A De Montfort University (DMU) Leicester alumnus has been named among 100 of the UK's most outstanding black students and recent graduates by Future Leaders magazine.
Ryan Clarke is "honoured" to be included in the annual publication, used as a role model guide to inspire and raise attainment in younger students across the country.
The "icing on the cake" was an invitation to 10 Downing Street for a Black History Month reception.
"It's fantastic," said the summer 2018 Economics graduate, who works as an analyst for PA Consulting. "It feels really good to see yourself in the magazine."
After being nominated for the 10th anniversary issue of the publication, which profiles university students and alumni of African and African Caribbean heritage, Ryan was shortlisted and invited for an interview.
Chosen as one of the 100, he attended a celebration in London, which included skill-building workshops and the chance to meet business leaders, such as head of retail distribution at HSBC Raghu Narula.
"Just to be in the room with the quality of people was great," said Ryan. "It's even more of an honour when you look at some of the previous Future Leaders."
These include Joshua Bright, who became Britain's youngest person to pass six GCSEs at the age of 10, and is now a private wealth manager at UBS and Dr Anne-Marie Imafidon MBE, the youngest girl to pass A-level computing aged 11 and co-founder of award-winning social enterprise Stemettes.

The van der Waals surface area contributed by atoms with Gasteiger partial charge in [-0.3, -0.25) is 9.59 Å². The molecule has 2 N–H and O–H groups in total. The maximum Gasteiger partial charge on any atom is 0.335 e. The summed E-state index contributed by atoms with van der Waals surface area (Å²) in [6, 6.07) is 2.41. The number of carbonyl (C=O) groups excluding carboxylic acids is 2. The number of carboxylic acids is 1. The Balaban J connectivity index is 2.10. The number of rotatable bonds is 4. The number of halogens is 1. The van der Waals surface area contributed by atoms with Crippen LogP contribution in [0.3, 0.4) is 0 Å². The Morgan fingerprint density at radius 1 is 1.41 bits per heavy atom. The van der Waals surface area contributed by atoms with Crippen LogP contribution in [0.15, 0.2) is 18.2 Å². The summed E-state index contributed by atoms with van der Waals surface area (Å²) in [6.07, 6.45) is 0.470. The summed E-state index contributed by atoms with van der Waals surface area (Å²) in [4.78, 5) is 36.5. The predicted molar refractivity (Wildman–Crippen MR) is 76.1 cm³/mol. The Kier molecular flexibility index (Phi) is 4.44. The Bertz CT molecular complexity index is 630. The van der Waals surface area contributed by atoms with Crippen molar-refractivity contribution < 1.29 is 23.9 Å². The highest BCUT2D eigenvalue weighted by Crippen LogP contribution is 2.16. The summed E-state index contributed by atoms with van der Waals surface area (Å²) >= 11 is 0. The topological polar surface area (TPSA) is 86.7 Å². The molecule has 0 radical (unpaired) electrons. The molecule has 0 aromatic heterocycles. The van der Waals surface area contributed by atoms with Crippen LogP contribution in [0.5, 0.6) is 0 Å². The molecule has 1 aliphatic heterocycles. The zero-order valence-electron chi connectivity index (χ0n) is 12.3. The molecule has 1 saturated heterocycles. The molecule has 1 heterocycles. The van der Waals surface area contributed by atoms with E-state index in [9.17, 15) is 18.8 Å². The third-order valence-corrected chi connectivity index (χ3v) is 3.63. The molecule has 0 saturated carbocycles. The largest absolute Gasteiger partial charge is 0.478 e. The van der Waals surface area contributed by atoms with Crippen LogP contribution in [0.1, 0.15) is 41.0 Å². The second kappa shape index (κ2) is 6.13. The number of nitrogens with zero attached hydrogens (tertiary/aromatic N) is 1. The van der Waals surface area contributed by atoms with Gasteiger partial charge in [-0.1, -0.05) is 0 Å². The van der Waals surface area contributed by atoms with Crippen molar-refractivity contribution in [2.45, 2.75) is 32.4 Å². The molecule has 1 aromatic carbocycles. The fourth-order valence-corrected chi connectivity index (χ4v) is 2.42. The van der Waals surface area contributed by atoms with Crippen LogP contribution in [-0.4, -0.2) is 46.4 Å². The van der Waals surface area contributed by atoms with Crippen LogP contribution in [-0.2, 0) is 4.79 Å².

Record number of DMU Economics students land sought-after Government placements
Inspired by Ryan's story? Find out about studying Economics at the next DMU Open Day
DMU alumni come together to organise an inspirational conference on Black Education Matters
The 100 Future Leaders were also invited to a Black History Month reception at Downing Street, hosted by Prime Minister Teresa May.
Inside Number 10, guests included DMU's Chancellor Baroness Doreen Lawrence OBE, Paralympic athlete and TV presenter Ade Adepitan MBE and supermodel Naomi Campbell.
"It was an amazing event to celebrate the contributions of black British people, but also acknowledge that there's still more work to be done to fix racial inequalities," said Ryan, who spoke with Home Secretary Sajid Javid.
"With the Future Leaders the youngest there, I was thinking we could be like these people."
Ryan Clarke with Ade Adepitan MBE
Ryan, from Bedfordshire, is in his second month with innovation and transformation consultancy PA Consulting, having landed the role while still a student.
"It was definitely a big relief to secure my graduate job while still in university, eight months before I graduated, and just focus on my studies," said the 21-year-old, who is helping with bid work in the company's main office in London.
"The most interesting part about my role is research - and the research skills I gained at DMU have paid off," said Ryan, who also credits his course with giving him an all-round view of economics and how it relates to the world.
Keen to give something back, he is volunteering with the company's Springboard programme, which offers work experience to sixth form students from underprivileged backgrounds.
Ryan also represents his company at careers events, including the recent #DMUworks Graduate Recruitment and Placements Fair.
"It was exciting to be back at DMU and quite funny being on the other side of the table telling people about what we do," added Ryan, who boosted his employability while at university with a spring internship at global investment bank Goldman Sachs and an immersion week at Google's Ireland HQ.
Posted on Wednesday 7th November 2018